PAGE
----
They Might Be Giants
POSTED ON: August 1, 2019
A sculpture by Leonardo Drew, known for his multilayered collages, is on view at Madison Square Park until December 15. Installed as part of the park’s public art program. The work, entitled “City in the Grass,” dramatizes the exciting and potent confrontation between natural and manmade landscapes.
Brooke Kamin Rapaport, exhibition curator for Madison Square Park’s Conservancy, recently noted how the sculpture plays with scale: ”Viewers can look onto ‘City in the Grass’ as if they are giants assessing a terrain; upon sitting along the Oval Lawn’s green expanse, they will be able to embed themselves within the fabric of the sculpture.”
Two towers looking like the finials of Art Deco skyscrapers are surrounded by a "Persian carpet" made of aluminum covered in colored sand, laid out like rolling hills and punctuated with areas of grass. Underneath the towers—one painted a pale blue reminiscent of the oxidized copper common to park statuary— are dozens of blocks looking like a dense city skyline. The piece reads like a diorama—think the Queens Museum’s Panorama of the City of New York but steeped in color with multiple scales on view all at once.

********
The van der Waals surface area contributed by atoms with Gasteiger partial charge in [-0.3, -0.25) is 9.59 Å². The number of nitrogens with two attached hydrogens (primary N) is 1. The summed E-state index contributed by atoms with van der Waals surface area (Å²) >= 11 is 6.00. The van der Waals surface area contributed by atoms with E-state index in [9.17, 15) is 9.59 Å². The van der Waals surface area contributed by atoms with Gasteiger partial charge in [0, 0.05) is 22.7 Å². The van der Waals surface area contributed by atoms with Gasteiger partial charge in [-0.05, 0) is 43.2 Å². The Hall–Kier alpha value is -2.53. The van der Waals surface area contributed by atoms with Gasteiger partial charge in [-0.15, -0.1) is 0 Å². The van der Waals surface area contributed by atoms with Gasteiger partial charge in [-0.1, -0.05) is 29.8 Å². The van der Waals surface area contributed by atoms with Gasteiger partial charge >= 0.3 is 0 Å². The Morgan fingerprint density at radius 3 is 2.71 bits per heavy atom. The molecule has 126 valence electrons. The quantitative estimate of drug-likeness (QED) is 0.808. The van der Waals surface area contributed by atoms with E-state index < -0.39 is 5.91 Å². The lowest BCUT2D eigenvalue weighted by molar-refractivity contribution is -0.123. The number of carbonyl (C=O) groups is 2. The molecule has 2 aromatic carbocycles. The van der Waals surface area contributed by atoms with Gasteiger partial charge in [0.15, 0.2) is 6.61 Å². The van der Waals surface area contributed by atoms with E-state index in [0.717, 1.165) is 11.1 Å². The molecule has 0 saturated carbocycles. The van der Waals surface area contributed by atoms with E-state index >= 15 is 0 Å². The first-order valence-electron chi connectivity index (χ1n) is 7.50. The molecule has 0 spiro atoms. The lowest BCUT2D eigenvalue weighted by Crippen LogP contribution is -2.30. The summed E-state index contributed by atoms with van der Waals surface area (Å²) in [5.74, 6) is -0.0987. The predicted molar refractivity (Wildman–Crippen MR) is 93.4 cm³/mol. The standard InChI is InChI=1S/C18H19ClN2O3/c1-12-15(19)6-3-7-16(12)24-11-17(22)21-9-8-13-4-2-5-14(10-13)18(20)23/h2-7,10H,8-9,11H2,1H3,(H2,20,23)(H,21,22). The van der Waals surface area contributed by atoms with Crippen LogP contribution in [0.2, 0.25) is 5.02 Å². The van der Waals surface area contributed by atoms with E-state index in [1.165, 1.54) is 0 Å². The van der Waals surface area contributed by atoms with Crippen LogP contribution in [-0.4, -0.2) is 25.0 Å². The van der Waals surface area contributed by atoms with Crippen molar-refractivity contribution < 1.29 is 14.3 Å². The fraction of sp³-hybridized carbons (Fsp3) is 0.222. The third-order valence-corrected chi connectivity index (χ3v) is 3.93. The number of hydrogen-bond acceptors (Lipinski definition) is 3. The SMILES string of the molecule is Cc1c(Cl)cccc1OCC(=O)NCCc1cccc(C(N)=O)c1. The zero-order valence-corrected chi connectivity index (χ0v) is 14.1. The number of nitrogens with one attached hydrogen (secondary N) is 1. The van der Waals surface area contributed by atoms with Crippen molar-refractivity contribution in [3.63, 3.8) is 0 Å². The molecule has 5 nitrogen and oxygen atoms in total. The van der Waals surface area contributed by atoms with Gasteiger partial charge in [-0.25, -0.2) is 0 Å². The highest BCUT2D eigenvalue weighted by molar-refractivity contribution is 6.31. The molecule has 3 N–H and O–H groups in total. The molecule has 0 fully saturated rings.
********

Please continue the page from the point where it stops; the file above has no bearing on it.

Mr. Drew, a 1985 graduate of the School of Art, conceived of the work as one made in tandem with park visitors who are free to interact with the sculpture, Mr. Drew's first public art installation. In a recent interview with The Brooklyn Rail,the artist described seeing two children take a piece of material off of the sculpture, an action he saw as wholly in keeping with the aim of the installation: “The viewer is absolutely complicit in realizing the work. I’ve always taken that on as a philosophy, that it’s not just my journey but a collective one.”